A little about Mario Depeine, Sr.

As an educator I get the opportunity to get a small glimpse of how our society is shaping up. Children come into the classroom with all types of perspectives. A lot of the perspectives are a result of their environment. Some of those perspectives reflect the home life or lack of. Some reflect the street life and some just reflect the media that the children are exposed to.

Middle School children are just starting out in life. You see how their characters and personalities are shaping up. Many can be molded or adjusted easily others are a lot more resistant to change depending on their circumstance.

I work in an urban district. While there I see many interesting and at times disheartening things. Hopefully my experiences as an educator can shed some light on what we can do to better prepare our children for the future.

Tuesday, July 20, 2010

Making Sense: Education and Budget Crisis in New Jersey

As a teacher I have heard many theories and conclusions as to why New Jersey is in the "mess" that it is experiencing. As well, I have also seen assignments of blame attributed to teachers, their unions (which for the most part represent the teachers) and other public sector employees. It appears that it is easier to vilify a sector of the population than to unite and use our best talents to formulate sound and humane solutions.

Amazingly, I have not heard nor am I aware of much blame assigned to the policy makers, "movers and shakers," of the past (regardless of administration or political affiliation). It appears, in my opinion, that the focus is on getting the teachers to cede the few incentives that were adopted to legitimize the profession in our most recent history.

Totally, I agree that "If one suffers, then all suffer." I think it would be impractical to assert and maintain that there should not be any compromise, whatsoever. Compromise is one thing, but "scapegoating" is something entirely different. I have a very simple definition of scapegoating from Wikipedia: Scapegoating is the practice of singling out one child, employee, member of a group of peers, ethnic or religious group, or country for unmerited negative treatment orblame.[1] It appears that New Jersey is being "united" against and at the expense of the teachers. The very people who have supported, inspired and motivated so many in New Jersey to become scientists, lawyers, teachers, nurses, technicians and so much more, are being treated as an "enemy of the State." They are, in fact, builders of the State!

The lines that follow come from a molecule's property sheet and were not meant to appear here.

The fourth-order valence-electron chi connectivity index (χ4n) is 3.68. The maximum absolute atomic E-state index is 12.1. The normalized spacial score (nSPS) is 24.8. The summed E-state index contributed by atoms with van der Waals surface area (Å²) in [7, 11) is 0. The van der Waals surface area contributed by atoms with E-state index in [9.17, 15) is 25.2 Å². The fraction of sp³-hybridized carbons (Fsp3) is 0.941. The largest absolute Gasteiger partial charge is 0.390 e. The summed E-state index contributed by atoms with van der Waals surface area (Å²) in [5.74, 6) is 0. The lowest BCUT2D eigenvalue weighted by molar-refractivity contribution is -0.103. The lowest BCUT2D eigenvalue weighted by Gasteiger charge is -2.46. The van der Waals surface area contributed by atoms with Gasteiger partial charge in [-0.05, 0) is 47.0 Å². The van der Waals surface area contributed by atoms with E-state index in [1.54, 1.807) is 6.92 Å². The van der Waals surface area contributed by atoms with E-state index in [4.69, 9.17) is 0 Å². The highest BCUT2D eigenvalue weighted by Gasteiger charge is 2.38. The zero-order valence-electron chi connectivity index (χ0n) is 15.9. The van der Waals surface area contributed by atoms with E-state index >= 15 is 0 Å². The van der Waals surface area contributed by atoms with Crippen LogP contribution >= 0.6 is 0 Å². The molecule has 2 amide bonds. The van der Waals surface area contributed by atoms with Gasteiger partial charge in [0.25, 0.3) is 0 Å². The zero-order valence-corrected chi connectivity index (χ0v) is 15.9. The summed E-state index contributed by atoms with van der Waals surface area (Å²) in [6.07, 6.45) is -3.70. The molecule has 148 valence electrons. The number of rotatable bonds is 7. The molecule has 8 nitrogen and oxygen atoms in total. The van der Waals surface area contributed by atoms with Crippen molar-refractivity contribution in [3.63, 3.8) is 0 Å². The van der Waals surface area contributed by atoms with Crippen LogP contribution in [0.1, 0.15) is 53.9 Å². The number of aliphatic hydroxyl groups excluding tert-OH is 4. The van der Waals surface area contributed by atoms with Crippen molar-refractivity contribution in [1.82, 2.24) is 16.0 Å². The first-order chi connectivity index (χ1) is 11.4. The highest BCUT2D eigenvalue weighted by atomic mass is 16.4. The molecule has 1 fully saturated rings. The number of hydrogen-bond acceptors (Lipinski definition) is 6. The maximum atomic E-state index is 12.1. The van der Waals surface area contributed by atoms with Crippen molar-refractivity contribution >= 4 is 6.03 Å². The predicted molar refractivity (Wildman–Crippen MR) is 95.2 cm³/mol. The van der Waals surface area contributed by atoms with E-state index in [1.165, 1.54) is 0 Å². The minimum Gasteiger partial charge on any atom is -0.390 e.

There has been a very negative, beligerent and intolerant mood created in the "Garden State." A mood that fosters dishonor, ingratitude and "destruction." I am amazed that after much has been done to ligitimize the field of education in New Jersey and the United States that so much is being done to undermine it in the current decade. Historically, teachers have served as a backbone for any nation that wants to compete in the world stage. Without the knowledge and dedication that teachers possess, a city, a state, or a country will not advance in the manner that will be significant enough to make it a viable resource in the world community.

This is not a simple subject, I know that. It is not a subject that should be treated carelessly or with frivolity. When one decides to address teachers, professionals whom so many children look to for guidance and solace, one must see to it that he or she does not undermine the very sector that serves many times as a hope and a source of consistency for so many of our youth.

When a child has what they perceive to be "injustice" at home they look forward to the "fairness" of the teacher. When the child has a drug addicted mother/father or both at home, he or she looks to the stability and consistency of the teacher, the professional. When a child feels hopeless and at times suicidal he or she gets hope when the teacher just shows care and concern, first thing in the morning. When parents threathen divorce or follow through with such an act, the child can often feel secure that he or she will find that teacher that is "always there" for them. I can go on with many more, but the point is clear.